The inspiration for this month’s theme of mothers isn’t solely about the month of May and Mother’s Day, but I have no shame in riding on May’s petticoat hem. The inspiration came from watching the first episode of America: The Story of Us from the History Channel. I noticed the absence of women mentioned in the account. Now, we all know not everyone can get a shout-out from the stage of history; there are time limits to retelling the story as there are time limits in the history in the making itself. So, in our retelling of history, there’s a lot of editing.
What does it mean to be a mother? The myth of “stay at home” mothers has always kind of bothered me. I was a “stay at home” mom for awhile, meaning, I didn’t work for a salaried job, inside or outside of my home. I freelanced a bit, and certainly worked hard to take of my small children, but that gig didn’t last as long as I would have liked. And, not all women are “moms” to children born from their bodies. I’m going to take this month to explore all kinds of mothers – real, historical, infamous, famous, ordinary, personified, and mythic. I want to explore these roles, and see where it takes me. And I’m the editor this time.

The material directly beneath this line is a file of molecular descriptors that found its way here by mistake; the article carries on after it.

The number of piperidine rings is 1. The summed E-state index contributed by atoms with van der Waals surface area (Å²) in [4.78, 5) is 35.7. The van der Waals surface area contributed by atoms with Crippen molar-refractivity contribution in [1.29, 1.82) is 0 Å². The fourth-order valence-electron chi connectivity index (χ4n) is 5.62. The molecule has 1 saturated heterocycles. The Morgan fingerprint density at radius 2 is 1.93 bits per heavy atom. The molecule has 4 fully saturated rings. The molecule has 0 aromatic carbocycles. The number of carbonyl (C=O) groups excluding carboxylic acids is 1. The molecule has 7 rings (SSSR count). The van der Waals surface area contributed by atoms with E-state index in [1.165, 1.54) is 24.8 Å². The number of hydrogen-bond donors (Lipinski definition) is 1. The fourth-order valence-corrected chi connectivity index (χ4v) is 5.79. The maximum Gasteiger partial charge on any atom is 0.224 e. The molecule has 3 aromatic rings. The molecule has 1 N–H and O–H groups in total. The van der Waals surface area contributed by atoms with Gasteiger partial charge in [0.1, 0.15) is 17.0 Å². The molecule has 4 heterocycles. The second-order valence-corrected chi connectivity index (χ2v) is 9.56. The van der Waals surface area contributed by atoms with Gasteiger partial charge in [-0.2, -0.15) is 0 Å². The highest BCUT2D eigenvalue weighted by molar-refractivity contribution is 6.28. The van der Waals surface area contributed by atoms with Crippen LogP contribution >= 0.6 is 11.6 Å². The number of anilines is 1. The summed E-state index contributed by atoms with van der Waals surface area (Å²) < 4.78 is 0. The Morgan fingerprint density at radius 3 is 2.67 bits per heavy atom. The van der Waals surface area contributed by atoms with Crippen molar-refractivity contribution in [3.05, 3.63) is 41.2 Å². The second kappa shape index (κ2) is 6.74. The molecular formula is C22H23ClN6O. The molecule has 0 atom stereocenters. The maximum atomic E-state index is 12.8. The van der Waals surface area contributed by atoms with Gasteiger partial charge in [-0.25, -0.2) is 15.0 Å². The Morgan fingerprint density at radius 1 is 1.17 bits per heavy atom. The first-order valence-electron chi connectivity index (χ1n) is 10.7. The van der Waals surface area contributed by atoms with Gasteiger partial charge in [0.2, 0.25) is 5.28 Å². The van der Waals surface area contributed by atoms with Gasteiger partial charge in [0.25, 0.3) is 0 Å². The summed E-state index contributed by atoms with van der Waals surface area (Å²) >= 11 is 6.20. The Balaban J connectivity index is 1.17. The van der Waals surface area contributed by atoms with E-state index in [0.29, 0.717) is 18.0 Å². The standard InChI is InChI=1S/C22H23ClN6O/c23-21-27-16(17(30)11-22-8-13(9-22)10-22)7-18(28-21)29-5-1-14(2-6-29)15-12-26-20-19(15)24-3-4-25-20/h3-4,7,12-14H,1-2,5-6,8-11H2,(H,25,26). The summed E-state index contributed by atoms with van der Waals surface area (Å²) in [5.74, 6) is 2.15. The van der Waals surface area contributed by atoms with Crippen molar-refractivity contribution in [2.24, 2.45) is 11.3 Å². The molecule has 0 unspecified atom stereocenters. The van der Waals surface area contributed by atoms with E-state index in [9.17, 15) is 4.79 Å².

One early American history mom is Pocahontas. What promise of her union with the Englishman John Rolfe – an “interracial” marriage which would have been considered verboten in many societies, now and previously. The promise was not realized. Though they had one son, Thomas, who went on to live a gentleman’s life, the Native and Western cultures did not solve their conflicts based on one union of husband and wife.
Pocahontas is in my top-twenty historical figures I would love to interview. What do you think she would have imagined happening to our country? What would she have wished for?
The death of Pocahontas and the subsequent death of her father led to deteriorating relations between the colonists and the natives.
Thomas, son of Pocahontas and John Rolfe, stayed in England when his father returned to Virginia, first in the care of Sir Lewis Stuckley and then John’s younger brother Henry. John Rolfe died in 1622 (we don’t know under what conditions) and Thomas returned to Virginia in 1635 at twenty. He was left the plantation of his father, and also thousands of acres left him by his grandfather, Powhatan. Thomas Rolfe apparently met once in 1641 with his uncle Opechancanough, upon petition to the Virginia governor. Thomas Rolfe married a Virginia wife, Jane Poythress, and became a tobacco planter, living as an Englishman.
Pocahontas’ many well-connected descendents through Thomas include Edith Wilson, wife of President Woodrow Wilson, and Thomas Mann Randolph, jr., husband of Martha Washington Jefferson who was the daughter of Thomas Jefferson and his wife Martha Wayles Skelton Jefferson.
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